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scrounge: /skrounj/ informal verb: to actively seek [books] from any available source

I'm a bit surprised that I managed to obtain an English degree without being assigned to read Their Eyes Were Watching God, because I can see why it's such a major American novel.

In the afterword written by Henry Louis Gates, Jr., he mentions that Hurston saw her first novel (written a few years before this one) as "a manifesto against the 'arrogance' of whites assuming that 'black lives are only defensive reactions to white actions.'" This book also seems to avoid the reactionary point of view, and tries to simply capture black culture and people as they were, without requiring a "contrast" of white characters, unlike some of the other novels by black authors from the same period (a few of which I actually was assigned in college).

Hurston used vernacular speech in the dialog here, which for me meant it took a little longer to read, but sometimes that's a good thing. I loved the flow of the writing, and there were a few moments of humor as well. Toward the end of the story, the main characters are involved in a hurricane, which was a bit of deja vu to read during hurricane season last year when Florida had just been hit by Irma -- but this is one section where the descriptions are the best, and contains the title line. 

To be honest, I didn't find Janie Crawford that sympathetic of a character in the beginning of the story, although the first page or so of the novel is a gem all on its own. But as the chapters passed and Janie and the scenery around her became more developed, I appreciated more the glimpse into this particular time and place, the way the story pulled me in, and the lyrical (as it has oft been described) style that is employed in so much of the narrative. The ending of the story navigated so well between heartbreak and determination, and kept me up past my bedtime (so in other words, I expected to like it a little but ended up liking it a lot).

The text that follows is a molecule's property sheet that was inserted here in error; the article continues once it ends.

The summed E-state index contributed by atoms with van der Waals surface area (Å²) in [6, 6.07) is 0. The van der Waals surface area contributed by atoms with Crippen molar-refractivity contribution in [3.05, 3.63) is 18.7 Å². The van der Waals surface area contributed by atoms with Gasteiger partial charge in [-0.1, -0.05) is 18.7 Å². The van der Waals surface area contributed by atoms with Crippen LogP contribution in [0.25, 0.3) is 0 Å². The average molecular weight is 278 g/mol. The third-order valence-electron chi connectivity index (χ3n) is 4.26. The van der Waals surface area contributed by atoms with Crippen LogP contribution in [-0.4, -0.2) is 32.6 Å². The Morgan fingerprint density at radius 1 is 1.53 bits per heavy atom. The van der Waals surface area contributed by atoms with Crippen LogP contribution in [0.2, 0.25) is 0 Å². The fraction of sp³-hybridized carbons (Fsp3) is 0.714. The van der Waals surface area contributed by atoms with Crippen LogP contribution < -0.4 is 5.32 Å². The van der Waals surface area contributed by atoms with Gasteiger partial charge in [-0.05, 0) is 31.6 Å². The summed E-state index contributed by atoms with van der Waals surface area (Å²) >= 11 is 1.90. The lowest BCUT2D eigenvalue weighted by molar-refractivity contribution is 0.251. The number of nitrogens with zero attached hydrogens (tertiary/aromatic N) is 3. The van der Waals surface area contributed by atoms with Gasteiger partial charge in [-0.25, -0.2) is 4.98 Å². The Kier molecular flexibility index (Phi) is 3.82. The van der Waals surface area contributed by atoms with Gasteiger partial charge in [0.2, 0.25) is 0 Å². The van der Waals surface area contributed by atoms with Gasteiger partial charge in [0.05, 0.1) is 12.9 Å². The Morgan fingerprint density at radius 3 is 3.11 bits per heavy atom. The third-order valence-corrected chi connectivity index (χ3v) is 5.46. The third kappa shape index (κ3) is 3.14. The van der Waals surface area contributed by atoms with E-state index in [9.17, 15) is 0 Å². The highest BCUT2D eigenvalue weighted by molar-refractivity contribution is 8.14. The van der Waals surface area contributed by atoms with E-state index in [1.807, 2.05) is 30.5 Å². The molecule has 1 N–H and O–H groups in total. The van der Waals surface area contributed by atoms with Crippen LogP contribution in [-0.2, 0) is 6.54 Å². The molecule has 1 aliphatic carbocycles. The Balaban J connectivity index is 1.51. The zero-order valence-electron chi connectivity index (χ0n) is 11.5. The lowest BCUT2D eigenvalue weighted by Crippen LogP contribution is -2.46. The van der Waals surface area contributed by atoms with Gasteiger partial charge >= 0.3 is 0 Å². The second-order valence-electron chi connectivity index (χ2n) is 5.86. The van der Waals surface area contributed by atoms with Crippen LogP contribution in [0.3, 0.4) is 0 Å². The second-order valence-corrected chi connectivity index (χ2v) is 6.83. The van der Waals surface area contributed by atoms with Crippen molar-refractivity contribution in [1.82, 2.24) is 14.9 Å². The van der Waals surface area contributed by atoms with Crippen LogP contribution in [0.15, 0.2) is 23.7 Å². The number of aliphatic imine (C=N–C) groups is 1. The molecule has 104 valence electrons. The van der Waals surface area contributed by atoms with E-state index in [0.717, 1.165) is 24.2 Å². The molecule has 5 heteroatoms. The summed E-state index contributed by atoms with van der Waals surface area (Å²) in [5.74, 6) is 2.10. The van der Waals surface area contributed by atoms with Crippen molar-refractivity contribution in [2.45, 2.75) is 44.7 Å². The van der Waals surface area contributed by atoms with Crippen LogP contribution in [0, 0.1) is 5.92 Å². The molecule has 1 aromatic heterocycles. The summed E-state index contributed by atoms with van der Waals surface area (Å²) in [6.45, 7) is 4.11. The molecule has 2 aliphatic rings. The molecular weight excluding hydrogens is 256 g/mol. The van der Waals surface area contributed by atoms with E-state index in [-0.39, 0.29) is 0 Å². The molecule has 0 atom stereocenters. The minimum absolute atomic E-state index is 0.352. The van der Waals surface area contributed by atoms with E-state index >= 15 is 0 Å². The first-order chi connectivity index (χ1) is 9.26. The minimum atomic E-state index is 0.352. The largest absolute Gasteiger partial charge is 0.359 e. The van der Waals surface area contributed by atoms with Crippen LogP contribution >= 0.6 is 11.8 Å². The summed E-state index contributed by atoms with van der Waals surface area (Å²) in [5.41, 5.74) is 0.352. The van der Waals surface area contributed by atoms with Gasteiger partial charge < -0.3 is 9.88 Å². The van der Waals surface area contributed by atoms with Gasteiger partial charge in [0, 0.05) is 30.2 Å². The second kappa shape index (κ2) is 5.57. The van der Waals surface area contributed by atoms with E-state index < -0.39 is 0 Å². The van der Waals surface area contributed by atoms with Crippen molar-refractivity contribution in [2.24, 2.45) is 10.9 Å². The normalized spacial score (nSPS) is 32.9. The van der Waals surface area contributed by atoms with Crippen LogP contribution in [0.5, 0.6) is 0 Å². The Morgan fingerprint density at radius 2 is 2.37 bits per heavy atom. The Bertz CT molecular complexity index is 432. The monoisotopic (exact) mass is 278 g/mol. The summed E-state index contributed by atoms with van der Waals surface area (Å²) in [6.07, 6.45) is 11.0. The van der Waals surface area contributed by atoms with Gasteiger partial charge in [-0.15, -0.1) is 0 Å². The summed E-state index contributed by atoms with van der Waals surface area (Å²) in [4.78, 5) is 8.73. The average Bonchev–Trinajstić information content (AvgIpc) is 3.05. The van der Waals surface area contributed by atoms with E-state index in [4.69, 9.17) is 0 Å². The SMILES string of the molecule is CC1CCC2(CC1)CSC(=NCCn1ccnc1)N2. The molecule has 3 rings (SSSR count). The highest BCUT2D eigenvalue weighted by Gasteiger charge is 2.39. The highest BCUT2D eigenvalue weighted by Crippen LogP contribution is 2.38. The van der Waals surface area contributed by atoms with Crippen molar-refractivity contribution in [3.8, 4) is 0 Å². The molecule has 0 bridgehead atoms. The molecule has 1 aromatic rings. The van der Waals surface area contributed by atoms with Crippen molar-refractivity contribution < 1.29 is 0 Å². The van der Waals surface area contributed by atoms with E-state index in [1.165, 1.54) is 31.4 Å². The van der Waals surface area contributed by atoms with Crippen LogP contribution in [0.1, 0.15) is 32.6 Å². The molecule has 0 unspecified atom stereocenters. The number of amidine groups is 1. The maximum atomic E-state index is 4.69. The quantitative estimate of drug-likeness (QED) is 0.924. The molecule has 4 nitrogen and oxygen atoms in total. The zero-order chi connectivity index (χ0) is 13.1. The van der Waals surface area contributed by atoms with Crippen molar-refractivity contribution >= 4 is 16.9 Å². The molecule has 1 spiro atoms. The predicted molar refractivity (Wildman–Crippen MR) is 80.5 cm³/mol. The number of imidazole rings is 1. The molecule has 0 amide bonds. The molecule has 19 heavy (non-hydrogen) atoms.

Scrounged From: Our local flea market

Format: Paperback
Author: Zora Neale Hurston
Pages: 237
Content Advisory: A few swear words, a violent scene at the end (involving a gun) as well as a few instances and mentions of domestic violence, and a couple non-explicit sexual scenes.

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